It’s been said that food is either your best medicine or slowest poison. With World Health Day approaching on Saturday, 7 April, Luane Lavery, Brand Communication Manager for British Airways and kulula.com, offers the following advice for travellers.
Don’t gas and go: some people find that foods with plenty of onions, cabbage and beans make them feel gassy and bloated, and these symptoms can be aggravated by air travel. If you’re affected like that, avoid those foods before flying to prevent discomfort for yourself and other travellers. Some people find that sipping peppermint tea and cutting down on fizzy or sugary drinks ease these symptoms.
Hydrate: consumers are increasingly aware of the environmental impact of single-use plastic and dropping a little cash on reusable bottles. You can carry yours onboard and the flight attendants will refill it for you when you need it. As a simple rule, sip 250ml of water for every hour on the plane.
Moderation rules: a glass of good wine or a perfectly chilled beer are appropriate rewards for doing grown-up stuff like travelling to be an ambassador for your business, or to celebrate embarking on that well-earned holiday. Drinking the drinks-trolley dry? Not so much.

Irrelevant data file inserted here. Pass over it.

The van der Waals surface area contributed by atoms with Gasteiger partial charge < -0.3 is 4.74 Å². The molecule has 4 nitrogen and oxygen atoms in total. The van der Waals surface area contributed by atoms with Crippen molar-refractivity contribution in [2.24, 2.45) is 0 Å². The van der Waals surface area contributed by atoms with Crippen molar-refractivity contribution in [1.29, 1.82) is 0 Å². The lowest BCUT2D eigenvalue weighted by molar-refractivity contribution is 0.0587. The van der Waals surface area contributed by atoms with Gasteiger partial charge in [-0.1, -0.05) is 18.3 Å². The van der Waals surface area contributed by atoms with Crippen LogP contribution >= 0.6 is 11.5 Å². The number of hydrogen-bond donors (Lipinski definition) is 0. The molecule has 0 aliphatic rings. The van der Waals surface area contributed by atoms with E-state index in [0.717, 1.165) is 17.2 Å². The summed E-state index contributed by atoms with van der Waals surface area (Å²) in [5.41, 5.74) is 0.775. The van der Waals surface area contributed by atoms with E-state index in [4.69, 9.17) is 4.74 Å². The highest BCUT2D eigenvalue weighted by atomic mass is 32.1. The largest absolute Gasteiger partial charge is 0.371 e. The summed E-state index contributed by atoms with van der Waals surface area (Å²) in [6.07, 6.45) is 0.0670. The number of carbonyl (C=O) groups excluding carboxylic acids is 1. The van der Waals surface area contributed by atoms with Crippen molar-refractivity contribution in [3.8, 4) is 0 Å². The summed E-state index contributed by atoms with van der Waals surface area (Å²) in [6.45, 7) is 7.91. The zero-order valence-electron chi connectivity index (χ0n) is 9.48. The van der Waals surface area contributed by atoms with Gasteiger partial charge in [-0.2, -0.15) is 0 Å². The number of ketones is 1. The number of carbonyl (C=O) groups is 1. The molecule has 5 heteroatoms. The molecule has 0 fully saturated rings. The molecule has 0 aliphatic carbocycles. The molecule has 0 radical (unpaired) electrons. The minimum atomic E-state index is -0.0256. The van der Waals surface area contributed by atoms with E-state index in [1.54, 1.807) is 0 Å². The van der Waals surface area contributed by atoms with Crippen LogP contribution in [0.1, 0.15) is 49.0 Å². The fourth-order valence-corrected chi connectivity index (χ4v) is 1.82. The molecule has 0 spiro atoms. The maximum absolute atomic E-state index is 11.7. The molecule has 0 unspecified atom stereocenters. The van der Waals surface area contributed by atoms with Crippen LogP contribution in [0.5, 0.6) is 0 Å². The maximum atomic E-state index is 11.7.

It’s bad for your health in many ways and you’ll feel poorly afterwards. Stick to the legal limit whether or not you’re driving after your flight and you’ll feel ready to enjoy what comes after your flight, whether it’s a presentation or vacation. The same applies to caffeine: one or two good, strong coffees are a treat; more than three can leave you jittery and nauseas.
Crunch-time for road warriors: Foods with crackle and crunch, like carrots, lettuce, celery, apples and nuts, have been shown to aid concentration, so if you need to finish that winning PowerPoint presentation on plane, opt for those foods, or arrange for them with the airline beforehand. (See how to do that at the end of this piece.)
Chow down with care: you might not regard your body as a temple, but one easy way to prepare for an enjoyable flight is to avoid food that will make you feel grim once airborne. Food that’s very greasy or starchy is a bad idea at the best of times, but eating it before a flight is a particularly bad. Also, airline food is, of necessity, made under very strict controls, so it sometimes gets a bad rap, you might be better off with it than the dodgy hole-in-the-wall spot near your office.
Comair has established its own catering business, Food Directions, so it can have complete control over quality and efficiency for the food supplied to its two airline brands, kulula.com and British Airways (operated by Comair). There’s some serious science behind making sure food tastes good at 30 000 feet and a lot of research has gone into exploring how our taste-buds adapt to the pressurisation and dryness of airliner cabins, and the food is prepared accordingly.
Lastly, says Lavery, let the airline know about your dietary requirements at least 48 hours before you fly: Diabetic, Low-fat, Gluten-free, Vegan, Hindu, Halal, Kosher or a children’s meal can all be accommodated. Other special meals need at least 24 hours’ notice. Just log on to ba.com, going to “Manage my booking” and click on “Request a special meal”. The airline is there to make sure you have an awesome experience each time you fly, so don’t be afraid to ask,” says Lavery.